• Home
  • Lawmakers urged to address Sharia

Lawmakers urged to address Sharia

Source: 
Topeka Capital-Journal
Author: 
Andy Marso
Date: 
Saturday, April 14, 2012

The Topeka Capital-Journal recently covered a measure in the Kansas Legislature that would attempt to keep the influence of Sharia, or Islamic law, out of the courtroom. Sharia expert and Rice Distinguished Professor Raj Bhala was interviewed for the story, and he called the bill "wrong-headed."

Marso wrote:

University of Kansas professor Raj Bhala teaches International and Comparative Law — courses that include Sharia, as well as Chinese law and other systems. He said students understand U.S. law better by learning about other countries and knowledge of foreign systems is absolutely imperative for anyone who plans to practice international law.

Bhala said the anti-Sharia bill sounds "wrong-headed."

"Sometimes the worst legislation is spawned by fear," he said. "This is an example of that."

A Catholic, Bhala has written a book called "Understanding Islamic Law" that provides "systematic comparisons" between Sharia, U.S. law and Catholic teachings. He also teaches Sharia to U.S. Army Special Operations officers at Fort Leavenworth — classes he said generally garner rave reviews for their applicability to current conflicts.

...

But Bhala said that might be exactly what the Legislature does if it passes the law. He said if the state gains a reputation for intolerance — like other states did after enacting strict immigration enforcement laws — it could turn off businesses that generally prefer to operate in cosmopolitan environments familiar with foreign customs and languages.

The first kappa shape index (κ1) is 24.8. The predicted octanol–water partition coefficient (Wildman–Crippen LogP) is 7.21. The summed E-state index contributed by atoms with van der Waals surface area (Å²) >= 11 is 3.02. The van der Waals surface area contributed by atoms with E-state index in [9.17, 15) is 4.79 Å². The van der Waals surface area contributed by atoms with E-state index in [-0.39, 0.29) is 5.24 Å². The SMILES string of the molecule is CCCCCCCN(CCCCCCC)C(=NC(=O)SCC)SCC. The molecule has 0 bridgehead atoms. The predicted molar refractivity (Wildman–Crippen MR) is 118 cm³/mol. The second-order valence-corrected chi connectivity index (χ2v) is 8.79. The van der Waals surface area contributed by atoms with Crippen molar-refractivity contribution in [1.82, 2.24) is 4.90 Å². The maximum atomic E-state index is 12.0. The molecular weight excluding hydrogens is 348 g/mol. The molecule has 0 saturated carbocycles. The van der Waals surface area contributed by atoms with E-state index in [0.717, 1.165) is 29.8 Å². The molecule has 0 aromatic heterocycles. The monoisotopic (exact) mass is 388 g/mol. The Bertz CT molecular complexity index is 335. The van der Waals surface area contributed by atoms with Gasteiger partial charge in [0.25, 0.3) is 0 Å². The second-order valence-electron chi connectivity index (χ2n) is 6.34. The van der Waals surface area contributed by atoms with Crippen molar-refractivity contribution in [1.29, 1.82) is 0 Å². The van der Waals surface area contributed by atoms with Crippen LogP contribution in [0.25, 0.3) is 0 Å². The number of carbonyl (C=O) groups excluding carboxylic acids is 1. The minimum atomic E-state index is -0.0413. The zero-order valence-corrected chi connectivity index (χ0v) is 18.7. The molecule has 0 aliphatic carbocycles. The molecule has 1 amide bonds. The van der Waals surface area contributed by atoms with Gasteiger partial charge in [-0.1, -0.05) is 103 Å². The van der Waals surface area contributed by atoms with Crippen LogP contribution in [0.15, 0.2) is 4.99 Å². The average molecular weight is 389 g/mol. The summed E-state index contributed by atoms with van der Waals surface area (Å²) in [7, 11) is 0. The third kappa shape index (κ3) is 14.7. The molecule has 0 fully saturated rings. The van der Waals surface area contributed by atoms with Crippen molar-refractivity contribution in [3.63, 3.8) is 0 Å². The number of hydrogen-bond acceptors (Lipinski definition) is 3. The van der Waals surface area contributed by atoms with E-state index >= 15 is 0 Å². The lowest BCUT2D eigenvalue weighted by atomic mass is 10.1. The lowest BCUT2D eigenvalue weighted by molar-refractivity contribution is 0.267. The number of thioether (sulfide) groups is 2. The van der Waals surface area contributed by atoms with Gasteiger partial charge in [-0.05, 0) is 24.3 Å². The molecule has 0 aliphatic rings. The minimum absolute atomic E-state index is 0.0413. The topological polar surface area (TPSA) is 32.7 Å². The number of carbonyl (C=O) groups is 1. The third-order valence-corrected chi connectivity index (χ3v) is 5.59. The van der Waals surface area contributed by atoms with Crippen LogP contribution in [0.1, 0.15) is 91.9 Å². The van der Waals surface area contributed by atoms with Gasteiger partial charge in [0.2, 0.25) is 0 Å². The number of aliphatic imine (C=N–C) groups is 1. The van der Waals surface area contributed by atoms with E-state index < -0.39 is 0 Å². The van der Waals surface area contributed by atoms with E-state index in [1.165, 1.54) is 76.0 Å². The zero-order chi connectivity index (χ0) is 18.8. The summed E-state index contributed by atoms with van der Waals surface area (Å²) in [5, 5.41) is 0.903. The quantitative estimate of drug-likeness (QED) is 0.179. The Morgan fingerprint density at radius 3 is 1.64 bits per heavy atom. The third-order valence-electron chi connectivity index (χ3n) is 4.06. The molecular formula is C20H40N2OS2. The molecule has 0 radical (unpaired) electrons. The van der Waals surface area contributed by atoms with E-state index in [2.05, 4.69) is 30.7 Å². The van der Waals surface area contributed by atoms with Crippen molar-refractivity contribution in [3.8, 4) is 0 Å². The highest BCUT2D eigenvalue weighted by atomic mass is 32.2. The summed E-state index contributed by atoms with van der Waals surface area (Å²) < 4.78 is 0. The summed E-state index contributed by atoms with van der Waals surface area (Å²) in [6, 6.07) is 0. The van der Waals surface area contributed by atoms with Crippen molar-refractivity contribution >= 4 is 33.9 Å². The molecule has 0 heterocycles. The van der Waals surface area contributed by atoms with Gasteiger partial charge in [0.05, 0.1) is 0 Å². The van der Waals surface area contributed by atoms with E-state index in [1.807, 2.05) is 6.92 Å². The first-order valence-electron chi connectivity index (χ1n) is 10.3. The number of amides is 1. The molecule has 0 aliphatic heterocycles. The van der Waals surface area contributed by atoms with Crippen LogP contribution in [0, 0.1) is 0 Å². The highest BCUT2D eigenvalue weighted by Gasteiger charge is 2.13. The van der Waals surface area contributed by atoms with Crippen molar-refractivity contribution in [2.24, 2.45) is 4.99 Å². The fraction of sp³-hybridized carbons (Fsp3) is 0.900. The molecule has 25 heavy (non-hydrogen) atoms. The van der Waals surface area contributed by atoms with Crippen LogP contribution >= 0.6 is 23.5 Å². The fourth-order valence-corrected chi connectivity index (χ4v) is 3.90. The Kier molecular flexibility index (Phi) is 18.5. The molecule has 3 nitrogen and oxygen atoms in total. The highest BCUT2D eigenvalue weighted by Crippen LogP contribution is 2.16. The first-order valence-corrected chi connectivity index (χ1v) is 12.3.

"If we are trying to promote business in Kansas, we ought not be enacting legislation that will turn business away," he said.

Why KU
  • One-third of full-time faculty have written casebooks and treatises
  • 2 KU law faculty were U.S. Supreme Court clerks
  • KU’s Project for Innocence: 34 conviction reversals since 2009
  • 7,600+ alumni in all 50 states, D.C., and 21 foreign countries
  • #18 “best value” law school in the nation — National Jurist Magazine
  • 12 interdisciplinary joint degrees
  • 20th nationwide for lowest debt at graduation. — U.S. News & World Report
  • 80 percent of upper-level law classes have 25 or fewer students
  • More than 600 employment interviews at law school, 2014-15
  • 92 percent overall employment rate for Class of 2014 – top 20 percent nationally
  • 23rd: for number of law alumni promoted to partner at nation’s largest law firms
  • #1 in Kansas and Missouri for July 2015 bar exam performance